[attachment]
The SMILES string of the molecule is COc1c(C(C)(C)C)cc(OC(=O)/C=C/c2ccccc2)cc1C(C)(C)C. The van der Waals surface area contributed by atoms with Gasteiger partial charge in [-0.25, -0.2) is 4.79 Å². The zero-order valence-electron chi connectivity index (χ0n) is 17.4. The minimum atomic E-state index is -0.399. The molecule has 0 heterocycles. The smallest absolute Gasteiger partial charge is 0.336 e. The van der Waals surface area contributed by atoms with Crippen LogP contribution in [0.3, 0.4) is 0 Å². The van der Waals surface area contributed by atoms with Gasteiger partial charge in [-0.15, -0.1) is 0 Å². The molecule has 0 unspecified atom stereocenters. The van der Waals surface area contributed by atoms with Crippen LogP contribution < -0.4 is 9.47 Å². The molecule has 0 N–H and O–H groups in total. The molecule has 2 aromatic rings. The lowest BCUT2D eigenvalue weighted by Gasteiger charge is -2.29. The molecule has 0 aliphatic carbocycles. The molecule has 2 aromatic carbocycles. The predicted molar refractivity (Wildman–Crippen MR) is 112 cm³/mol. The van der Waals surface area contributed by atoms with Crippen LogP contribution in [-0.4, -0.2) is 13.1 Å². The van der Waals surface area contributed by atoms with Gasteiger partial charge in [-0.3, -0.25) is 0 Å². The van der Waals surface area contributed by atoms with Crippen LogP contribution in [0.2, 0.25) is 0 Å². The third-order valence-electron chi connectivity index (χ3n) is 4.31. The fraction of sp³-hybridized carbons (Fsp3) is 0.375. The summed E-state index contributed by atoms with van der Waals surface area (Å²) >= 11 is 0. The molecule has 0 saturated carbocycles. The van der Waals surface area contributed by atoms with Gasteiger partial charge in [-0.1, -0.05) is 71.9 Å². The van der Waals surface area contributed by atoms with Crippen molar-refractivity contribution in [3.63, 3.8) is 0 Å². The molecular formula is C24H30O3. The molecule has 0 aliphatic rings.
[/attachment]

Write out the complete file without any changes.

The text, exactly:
The SMILES string of the molecule is COc1c(C(C)(C)C)cc(OC(=O)/C=C/c2ccccc2)cc1C(C)(C)C. The van der Waals surface area contributed by atoms with Gasteiger partial charge in [-0.25, -0.2) is 4.79 Å². The zero-order valence-electron chi connectivity index (χ0n) is 17.4. The minimum atomic E-state index is -0.399. The molecule has 0 heterocycles. The smallest absolute Gasteiger partial charge is 0.336 e. The van der Waals surface area contributed by atoms with Crippen LogP contribution in [0.3, 0.4) is 0 Å². The van der Waals surface area contributed by atoms with Gasteiger partial charge in [-0.15, -0.1) is 0 Å². The molecule has 0 unspecified atom stereocenters. The van der Waals surface area contributed by atoms with Crippen LogP contribution < -0.4 is 9.47 Å². The molecule has 0 N–H and O–H groups in total. The molecule has 2 aromatic rings. The lowest BCUT2D eigenvalue weighted by Gasteiger charge is -2.29. The molecule has 0 aliphatic carbocycles. The molecule has 2 aromatic carbocycles. The predicted molar refractivity (Wildman–Crippen MR) is 112 cm³/mol. The van der Waals surface area contributed by atoms with Crippen LogP contribution in [-0.4, -0.2) is 13.1 Å². The van der Waals surface area contributed by atoms with Gasteiger partial charge in [-0.3, -0.25) is 0 Å². The van der Waals surface area contributed by atoms with Crippen LogP contribution in [0.2, 0.25) is 0 Å². The third-order valence-electron chi connectivity index (χ3n) is 4.31. The fraction of sp³-hybridized carbons (Fsp3) is 0.375. The summed E-state index contributed by atoms with van der Waals surface area (Å²) >= 11 is 0. The molecule has 0 saturated carbocycles. The van der Waals surface area contributed by atoms with Gasteiger partial charge in [-0.1, -0.05) is 71.9 Å². The van der Waals surface area contributed by atoms with Crippen molar-refractivity contribution in [3.63, 3.8) is 0 Å². The molecular formula is C24H30O3. The molecule has 0 aliphatic rings.